those who believe, those who half-believe, those who disbelieve.

And you know where we have come from:
from the circle of relatives, acquaintances and friends
or from the greatest loneliness,
from a life of quiet prosperity
or from manifold confusion and distress,
from family relationships that are well ordered
or from those disordered or under stress,
from the inner circle of the Christian community 
or from its outer edge.

But now we all stand before you,
in all our differences, 
yet alike in that we are all in the wrong with you and with one another,
that we must all one day die,
that we would all be lost without your grace,
but also in that your grace is promised
and made available to us all in your dear Son Jesus Christ.

We are here together in order to praise you 
through letting you speak to us.
We beseech you to grant that this may take place in this [day],
in the name of your Son, our Lord. 

Karl Barth

Time Warp

One of ways that I love to spend my free time is in a massive multiplayer online role-playing game in which I can create the cutest little characters, explore and build new worlds, complete quests, and get to know people from all sorts of extraordinary (and ordinary) places. 

While on leave over the last week, I’ve been levelling (think growing-up) a brand new character in a tricky class that I have never played before. One of her most powerful skills is called “time warp” which creates a pretty pink circle in which all of my friends move more quickly and all of our enemies slow right down.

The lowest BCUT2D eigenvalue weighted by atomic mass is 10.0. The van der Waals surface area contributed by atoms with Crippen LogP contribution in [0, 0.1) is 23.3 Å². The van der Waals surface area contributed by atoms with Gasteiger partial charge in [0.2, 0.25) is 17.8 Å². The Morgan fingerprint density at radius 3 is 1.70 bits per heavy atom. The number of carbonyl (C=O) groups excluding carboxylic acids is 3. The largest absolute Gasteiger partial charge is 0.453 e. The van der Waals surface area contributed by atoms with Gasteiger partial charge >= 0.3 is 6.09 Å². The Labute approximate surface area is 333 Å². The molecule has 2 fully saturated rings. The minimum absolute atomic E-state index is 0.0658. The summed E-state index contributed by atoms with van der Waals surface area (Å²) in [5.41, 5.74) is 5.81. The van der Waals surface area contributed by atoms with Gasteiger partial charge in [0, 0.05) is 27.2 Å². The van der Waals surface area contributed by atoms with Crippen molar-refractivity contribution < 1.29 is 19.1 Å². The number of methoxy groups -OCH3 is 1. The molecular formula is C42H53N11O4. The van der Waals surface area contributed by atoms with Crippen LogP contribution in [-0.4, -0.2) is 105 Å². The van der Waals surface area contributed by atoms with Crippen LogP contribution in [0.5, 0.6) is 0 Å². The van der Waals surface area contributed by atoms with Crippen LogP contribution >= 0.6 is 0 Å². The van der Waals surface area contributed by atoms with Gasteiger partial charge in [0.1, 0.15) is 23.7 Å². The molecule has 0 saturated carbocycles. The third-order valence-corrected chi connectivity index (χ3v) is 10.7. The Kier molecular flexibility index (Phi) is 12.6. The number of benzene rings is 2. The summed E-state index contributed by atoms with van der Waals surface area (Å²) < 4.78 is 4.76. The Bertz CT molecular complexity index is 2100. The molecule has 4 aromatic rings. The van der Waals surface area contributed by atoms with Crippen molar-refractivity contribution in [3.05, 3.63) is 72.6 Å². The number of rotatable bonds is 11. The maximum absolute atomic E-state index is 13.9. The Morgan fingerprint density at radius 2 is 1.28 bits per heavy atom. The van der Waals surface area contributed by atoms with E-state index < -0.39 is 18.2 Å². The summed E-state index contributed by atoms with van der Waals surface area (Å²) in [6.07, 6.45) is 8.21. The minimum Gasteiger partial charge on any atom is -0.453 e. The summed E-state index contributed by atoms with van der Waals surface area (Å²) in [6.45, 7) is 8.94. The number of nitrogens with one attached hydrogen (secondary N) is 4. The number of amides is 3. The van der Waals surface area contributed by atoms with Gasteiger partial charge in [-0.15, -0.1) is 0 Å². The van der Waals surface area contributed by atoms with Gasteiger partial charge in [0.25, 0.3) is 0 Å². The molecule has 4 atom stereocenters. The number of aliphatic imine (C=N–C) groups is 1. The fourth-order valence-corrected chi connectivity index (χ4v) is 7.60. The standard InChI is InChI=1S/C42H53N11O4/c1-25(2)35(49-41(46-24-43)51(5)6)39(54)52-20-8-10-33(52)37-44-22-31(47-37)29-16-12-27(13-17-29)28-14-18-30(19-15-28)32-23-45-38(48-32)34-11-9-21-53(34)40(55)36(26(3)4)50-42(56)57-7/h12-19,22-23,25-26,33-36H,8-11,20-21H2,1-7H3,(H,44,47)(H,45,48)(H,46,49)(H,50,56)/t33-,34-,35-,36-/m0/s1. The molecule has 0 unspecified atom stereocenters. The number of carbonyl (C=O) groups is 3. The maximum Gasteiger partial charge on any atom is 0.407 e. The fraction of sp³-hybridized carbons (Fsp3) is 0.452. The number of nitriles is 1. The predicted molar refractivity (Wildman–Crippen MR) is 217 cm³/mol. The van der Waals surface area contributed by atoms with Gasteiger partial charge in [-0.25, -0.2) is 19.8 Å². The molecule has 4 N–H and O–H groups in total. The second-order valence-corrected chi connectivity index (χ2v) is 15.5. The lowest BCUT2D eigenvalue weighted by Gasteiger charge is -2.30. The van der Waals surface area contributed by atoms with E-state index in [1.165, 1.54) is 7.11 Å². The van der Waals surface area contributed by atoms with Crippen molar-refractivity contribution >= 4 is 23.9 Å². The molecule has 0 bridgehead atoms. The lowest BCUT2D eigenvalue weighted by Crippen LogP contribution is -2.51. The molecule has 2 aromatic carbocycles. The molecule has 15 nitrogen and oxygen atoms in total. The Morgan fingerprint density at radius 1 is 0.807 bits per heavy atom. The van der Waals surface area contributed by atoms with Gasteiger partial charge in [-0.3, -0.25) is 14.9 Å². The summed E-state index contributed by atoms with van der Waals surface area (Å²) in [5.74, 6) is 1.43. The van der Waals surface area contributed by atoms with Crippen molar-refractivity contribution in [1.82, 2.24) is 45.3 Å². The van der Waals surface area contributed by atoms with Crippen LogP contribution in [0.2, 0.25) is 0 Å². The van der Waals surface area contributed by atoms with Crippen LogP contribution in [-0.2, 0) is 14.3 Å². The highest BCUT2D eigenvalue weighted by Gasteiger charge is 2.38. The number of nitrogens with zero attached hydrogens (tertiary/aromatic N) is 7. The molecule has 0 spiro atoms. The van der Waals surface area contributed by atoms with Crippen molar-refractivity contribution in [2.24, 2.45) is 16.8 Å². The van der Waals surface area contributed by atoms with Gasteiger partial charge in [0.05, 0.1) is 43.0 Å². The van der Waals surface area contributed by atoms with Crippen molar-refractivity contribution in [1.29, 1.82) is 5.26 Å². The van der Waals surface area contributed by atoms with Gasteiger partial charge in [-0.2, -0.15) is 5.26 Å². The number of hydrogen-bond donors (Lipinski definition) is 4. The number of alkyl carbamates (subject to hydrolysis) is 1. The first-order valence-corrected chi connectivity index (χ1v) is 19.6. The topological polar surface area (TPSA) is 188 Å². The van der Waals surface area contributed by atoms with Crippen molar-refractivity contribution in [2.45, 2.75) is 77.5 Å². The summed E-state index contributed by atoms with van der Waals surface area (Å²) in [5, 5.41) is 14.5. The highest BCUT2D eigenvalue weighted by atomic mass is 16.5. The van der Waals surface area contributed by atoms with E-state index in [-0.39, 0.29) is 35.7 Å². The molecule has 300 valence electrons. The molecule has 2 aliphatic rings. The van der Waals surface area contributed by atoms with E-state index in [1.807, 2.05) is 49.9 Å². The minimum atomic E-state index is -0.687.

The COVID-19 crisis has been like a massive time warp to me – in which, for some of us, life has slowed right down and, for others, sped up to a pretty unbearable pace; yet, SOMEHOW, we are all supposed to be travelling together towards the kin-dom of God with care, compassion, hope, and understanding. 

I am mindful as I write this morning of those suddenly connected with a Christian community or learning opportunities within the broader Church because technology is being used in a way that eliminates travel, reduces cost, safeguards health, and eases the anxiety of walking into a room full of strangers for the first time.

I am mindful of those who feel lost without their grounding songs and familiar rituals, who – because of age or socioeconomic status or just plain personal preference – have been doing it tough on their own without the regular Sabbath space for spiritual nurture and “family” connection.

I am mindful of friends and colleagues, lay preachers, and church councils who have worn themselves thin trying to keep up with messages of hope and comfort, significant pastoral care concerns, the pain of weddings and funerals that look nothing like what was imagined, and on-the-job training in recording and editing and live-streaming in the midst of an anguished concern for human life and wellbeing and deep wonderings about the unfolding future of Christ’s Church.

I am mindful of those for whom the solitude has been a gift – and of those for whom it has been a burden. Of those pushing to return as fast as possible to what was normal – and of those calling for caution and care. Of those for whom this time is threat – and those who see it as an opportunity.